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Ruth and Thomas Martin

Remembering the 20th Century's
foremost opera translators


A Life in Opera

This site is dedicated to the librettists and opera translators Ruth and Thomas Martin who, in a career spanning four decades, translated some forty operas into English and introduced generations of music lovers to the glories of opera as it was meant to be seen and heard - as living drama rather than as a museum piece. 

The New York Times noted that the Martins' Mozart translations "helped spark the revival of interest in Mozart's operas in this country in the 1940's and 50's." Lifelong proponents of opera as vital, approachable entertainment as well as great art, the Martins worked tirelessly to promote a love of opera among audiences young and old.



Bringing Opera Closer to All

RUTH AND THOMAS MARTIN are renowned throughout the English-speaking world as the foremost translators of opera in the Twentieth Century. In a career spanning some forty years they produced some forty translations, including Cosi Fan Tutte, Don Giovanni, The Marriage of Figaro, and many others both well-known and rare. Their translations have been performed at the Met, The New York City Opera, and in countless opera houses in America and overseas, as well as on radio and television. 

The Martin translations are known for combining wit and singability (qualities rarely found together). Today many opera fans can trace their love of the art to the first time they heard La Bohème or The Barber of Seville and not only understood the words, but also enjoyed the clarity, humor and emotional power of Ruth and Thomas Martin's English versions.


RUTH KELLEY MARTIN was born in New Jersey in 1914. She studied music, languages, and literature at Smith College, and did further study at the University of Munich and the Salzburg Mozarteum. She also studied the violin privately in Vienna and Budapest. While in Europe in the late 1930s she reported on musical events for the New York Times. She married Thomas Martin in 1939. Shortly thereafter she and Thomas began their lifelong collaboration. Ruth also wrote articles for Opera News, Aria Magazine, and Theatre Arts, and was on the boards of a number of music organizations. In 1998 she received a Life Membership Award from the National Opera Association, the first Theodore L. Kesselman Award for Arts Education, and also awards from ASCAP, Sigma Alpha Epsilon, and the National Federation of Music Clubs. She died in 2000.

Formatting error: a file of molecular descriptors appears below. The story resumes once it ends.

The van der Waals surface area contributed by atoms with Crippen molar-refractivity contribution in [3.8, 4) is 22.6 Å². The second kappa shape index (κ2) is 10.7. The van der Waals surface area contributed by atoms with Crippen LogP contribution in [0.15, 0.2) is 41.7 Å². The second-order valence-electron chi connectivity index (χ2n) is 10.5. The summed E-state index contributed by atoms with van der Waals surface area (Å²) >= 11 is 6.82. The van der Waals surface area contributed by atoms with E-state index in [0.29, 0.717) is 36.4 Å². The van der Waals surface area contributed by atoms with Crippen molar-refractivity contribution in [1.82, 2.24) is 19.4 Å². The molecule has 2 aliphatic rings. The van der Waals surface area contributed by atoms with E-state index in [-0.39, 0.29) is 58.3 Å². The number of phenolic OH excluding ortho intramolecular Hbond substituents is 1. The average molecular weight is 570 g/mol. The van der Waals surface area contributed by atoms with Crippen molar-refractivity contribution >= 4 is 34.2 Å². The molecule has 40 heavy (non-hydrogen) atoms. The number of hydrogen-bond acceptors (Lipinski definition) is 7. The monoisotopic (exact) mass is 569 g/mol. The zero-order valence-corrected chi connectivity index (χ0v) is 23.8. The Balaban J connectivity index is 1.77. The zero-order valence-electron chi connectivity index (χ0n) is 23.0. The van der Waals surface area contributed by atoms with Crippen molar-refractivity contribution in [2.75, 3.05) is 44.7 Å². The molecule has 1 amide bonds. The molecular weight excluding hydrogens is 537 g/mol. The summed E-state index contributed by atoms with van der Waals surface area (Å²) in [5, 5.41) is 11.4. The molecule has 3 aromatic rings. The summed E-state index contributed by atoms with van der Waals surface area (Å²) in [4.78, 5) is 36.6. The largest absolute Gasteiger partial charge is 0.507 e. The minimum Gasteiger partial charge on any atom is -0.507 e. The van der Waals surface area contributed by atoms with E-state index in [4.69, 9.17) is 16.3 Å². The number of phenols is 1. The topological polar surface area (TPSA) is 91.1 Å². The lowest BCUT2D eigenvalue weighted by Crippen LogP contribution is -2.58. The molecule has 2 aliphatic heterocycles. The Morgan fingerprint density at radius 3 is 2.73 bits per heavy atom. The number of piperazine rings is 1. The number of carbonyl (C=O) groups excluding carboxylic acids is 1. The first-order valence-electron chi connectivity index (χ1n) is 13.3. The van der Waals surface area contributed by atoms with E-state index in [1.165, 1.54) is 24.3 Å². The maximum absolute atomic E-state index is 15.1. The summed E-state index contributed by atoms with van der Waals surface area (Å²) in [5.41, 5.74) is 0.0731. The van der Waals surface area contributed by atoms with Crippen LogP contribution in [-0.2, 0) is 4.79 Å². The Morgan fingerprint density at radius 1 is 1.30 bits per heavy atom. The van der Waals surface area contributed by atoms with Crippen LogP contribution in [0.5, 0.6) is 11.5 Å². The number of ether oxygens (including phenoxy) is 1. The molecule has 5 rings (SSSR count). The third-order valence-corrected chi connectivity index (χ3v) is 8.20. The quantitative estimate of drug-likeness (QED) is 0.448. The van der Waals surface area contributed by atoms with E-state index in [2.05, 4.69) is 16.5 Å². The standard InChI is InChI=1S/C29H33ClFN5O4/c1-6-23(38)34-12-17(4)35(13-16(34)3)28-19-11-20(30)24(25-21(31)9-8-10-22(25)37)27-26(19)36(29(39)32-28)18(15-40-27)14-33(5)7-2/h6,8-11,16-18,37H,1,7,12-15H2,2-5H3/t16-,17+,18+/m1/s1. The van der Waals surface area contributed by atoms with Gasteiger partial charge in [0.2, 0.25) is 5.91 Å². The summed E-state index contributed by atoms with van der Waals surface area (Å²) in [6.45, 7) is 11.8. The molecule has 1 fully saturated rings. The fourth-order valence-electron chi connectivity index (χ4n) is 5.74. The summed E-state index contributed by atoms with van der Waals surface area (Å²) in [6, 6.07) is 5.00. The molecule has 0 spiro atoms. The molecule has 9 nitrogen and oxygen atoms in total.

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THOMAS PHILIPP MARTIN was born in Vienna in 1909. Son of Arthur Fleischer, a renowned baritone at the Vienna Volksoper, Thomas graduated from the Vienna conservatory and then conducted at the Vienna Volksoper and the Salzburg International Opera Guild. Settling in the USA in 1939, Thomas conducted in St. Louis, Chicago and Cincinnati before becoming a conductor with the newly-formed New York City Opera.


In 1958 he began a seven-year stint as Associate Chorus Master at the Metropolitan Opera, after which he returned to the New York City Opera as Director of Musical Studies. He also served as musical director for the Central City (Colorado) and Lake George (New York) Opera Festivals, and was Adjunct Professor of Education at New York University. He died in 1984. 

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